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VONK Museum

Boutenslaan, Eindhoven

Biobased museum showcasing the history and future of the Eindhoven region

From Eindhoven Museum to Museum VONK
Eindhoven Museum has been around since 2012, formed by combining the Kempenland Museum and the Prehistoric Village. The Kempenland Museum's collection (about 25,000 items) has been waiting for a new home since then. Now, under the name VONK, the museum is starting a new chapter. The Prehistoric Village will be expanded with a new park and museum building. This building will house a timeline in which objects from the collection will be shown and hosts an introductory show about the area's history. The most dynamic part of the building is the Maaschuur, where 'sparks' of history are created together with visitors. These objects represent historical events where 'the spark ignited' and changes were set in motion that have helped shape the Eindhoven region. After completion the sparks are brought outside and become part of the museum park.

An aerial view of the VONK museum building with the new museum park behind it.
An aerial view of the VONK museum building with the new museum park behind it.
The site
The Prehistoric Village is located in the Genneper Parken, one of the green wedges of Eindhoven. This wedge is formed by two streams, the Dommel and the Tongelreep, which converge in the adjacent Stadswandelpark. The area, and its agrarian cultural-historical landscape, provides a glimpse into the past. The Genneper Hoeve, the Genneper Watermill (painted by Van Gogh), and the Clarissenklooster all tell parts of the region's history. The new museum building is planned at the location currently occupied by the circuit of driving school Leeuw. By relocating this circuit to another location, a part of the paved area can be transformed into a new museumpark. Doing this creates more space for an expansion of the Prehistoric Village so it includes more time zones and more space to explain the recent development of one of Europe's most important innovation regions.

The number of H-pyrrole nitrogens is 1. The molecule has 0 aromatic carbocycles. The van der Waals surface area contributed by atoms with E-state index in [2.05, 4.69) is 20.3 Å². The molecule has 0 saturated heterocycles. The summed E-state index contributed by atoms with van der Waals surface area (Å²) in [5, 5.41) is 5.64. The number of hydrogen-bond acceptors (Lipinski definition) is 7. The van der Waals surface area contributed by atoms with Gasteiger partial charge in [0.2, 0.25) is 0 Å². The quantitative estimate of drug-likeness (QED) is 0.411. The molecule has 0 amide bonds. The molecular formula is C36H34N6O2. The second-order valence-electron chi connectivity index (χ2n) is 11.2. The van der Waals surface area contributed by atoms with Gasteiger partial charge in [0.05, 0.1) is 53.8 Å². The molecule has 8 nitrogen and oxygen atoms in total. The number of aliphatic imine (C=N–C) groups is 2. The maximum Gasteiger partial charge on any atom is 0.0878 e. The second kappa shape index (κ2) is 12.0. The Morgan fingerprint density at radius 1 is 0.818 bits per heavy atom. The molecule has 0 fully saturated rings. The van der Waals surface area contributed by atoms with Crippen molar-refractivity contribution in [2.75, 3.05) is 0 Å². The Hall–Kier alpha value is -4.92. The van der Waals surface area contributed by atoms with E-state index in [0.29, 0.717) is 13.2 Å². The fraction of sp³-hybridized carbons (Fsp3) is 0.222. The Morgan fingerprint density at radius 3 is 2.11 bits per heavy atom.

Another part of the driving school will be transformed into an publicly accessible extension of the Genneper Parken. To better align with the historical character of the surroundings, the landscape design of the public park is based on the situation of approximately two centuries ago. The museum building aligns with the original parcel structure, perpendicular to the stream and fits naturally into the surrounding landscape.

The building rises and detaches itself from the ground. Together with the green roof, it creates the image of a structure that has been carved out of the surrounding landscape.

The roof of the museum slopes downward towards the Genneper Parken, allowing access onto the roof from the terras.
The roof of the museum slopes downward towards the Genneper Parken, allowing access onto the roof from the terras.
 The two top corners of the building have a height of 12 meters, while the lower parts are 3 meters high. Driving along Boutenslaan or walking around the building the high points of the building move behind each other, causing the building to constantly a